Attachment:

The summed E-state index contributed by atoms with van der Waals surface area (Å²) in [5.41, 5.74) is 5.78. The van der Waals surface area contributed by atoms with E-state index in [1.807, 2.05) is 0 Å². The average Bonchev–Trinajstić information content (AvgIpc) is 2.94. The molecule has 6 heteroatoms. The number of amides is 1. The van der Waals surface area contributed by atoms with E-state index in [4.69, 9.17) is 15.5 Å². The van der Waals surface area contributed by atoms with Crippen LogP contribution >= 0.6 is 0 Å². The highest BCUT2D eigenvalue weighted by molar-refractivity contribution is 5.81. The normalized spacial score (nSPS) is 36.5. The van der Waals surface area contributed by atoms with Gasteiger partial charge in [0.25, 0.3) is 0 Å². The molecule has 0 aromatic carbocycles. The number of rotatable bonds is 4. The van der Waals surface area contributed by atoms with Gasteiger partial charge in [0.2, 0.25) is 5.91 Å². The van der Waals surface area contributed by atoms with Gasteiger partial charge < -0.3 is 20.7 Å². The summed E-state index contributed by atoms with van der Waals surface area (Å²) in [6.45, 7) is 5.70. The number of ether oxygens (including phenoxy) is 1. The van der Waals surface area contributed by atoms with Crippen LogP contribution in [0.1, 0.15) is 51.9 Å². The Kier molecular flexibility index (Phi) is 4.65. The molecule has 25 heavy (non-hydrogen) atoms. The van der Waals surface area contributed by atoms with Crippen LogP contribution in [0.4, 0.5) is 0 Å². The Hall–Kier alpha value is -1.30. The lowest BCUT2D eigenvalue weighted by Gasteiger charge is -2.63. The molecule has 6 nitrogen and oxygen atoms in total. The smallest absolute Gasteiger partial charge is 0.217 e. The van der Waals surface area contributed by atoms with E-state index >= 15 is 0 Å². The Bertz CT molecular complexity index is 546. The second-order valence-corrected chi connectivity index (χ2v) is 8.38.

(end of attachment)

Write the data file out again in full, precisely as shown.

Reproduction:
The summed E-state index contributed by atoms with van der Waals surface area (Å²) in [5.41, 5.74) is 5.78. The van der Waals surface area contributed by atoms with E-state index in [1.807, 2.05) is 0 Å². The average Bonchev–Trinajstić information content (AvgIpc) is 2.94. The molecule has 6 heteroatoms. The number of amides is 1. The van der Waals surface area contributed by atoms with E-state index in [4.69, 9.17) is 15.5 Å². The van der Waals surface area contributed by atoms with Crippen LogP contribution >= 0.6 is 0 Å². The highest BCUT2D eigenvalue weighted by molar-refractivity contribution is 5.81. The normalized spacial score (nSPS) is 36.5. The van der Waals surface area contributed by atoms with Gasteiger partial charge in [0.25, 0.3) is 0 Å². The molecule has 0 aromatic carbocycles. The number of rotatable bonds is 4. The van der Waals surface area contributed by atoms with Gasteiger partial charge in [0.2, 0.25) is 5.91 Å². The van der Waals surface area contributed by atoms with Gasteiger partial charge < -0.3 is 20.7 Å². The summed E-state index contributed by atoms with van der Waals surface area (Å²) in [6.45, 7) is 5.70. The number of ether oxygens (including phenoxy) is 1. The van der Waals surface area contributed by atoms with Crippen LogP contribution in [0.1, 0.15) is 51.9 Å². The Kier molecular flexibility index (Phi) is 4.65. The molecule has 25 heavy (non-hydrogen) atoms. The van der Waals surface area contributed by atoms with Crippen LogP contribution in [0.4, 0.5) is 0 Å². The Hall–Kier alpha value is -1.30. The lowest BCUT2D eigenvalue weighted by Gasteiger charge is -2.63. The molecule has 6 nitrogen and oxygen atoms in total. The smallest absolute Gasteiger partial charge is 0.217 e. The van der Waals surface area contributed by atoms with E-state index >= 15 is 0 Å². The Bertz CT molecular complexity index is 546. The second-order valence-corrected chi connectivity index (χ2v) is 8.38.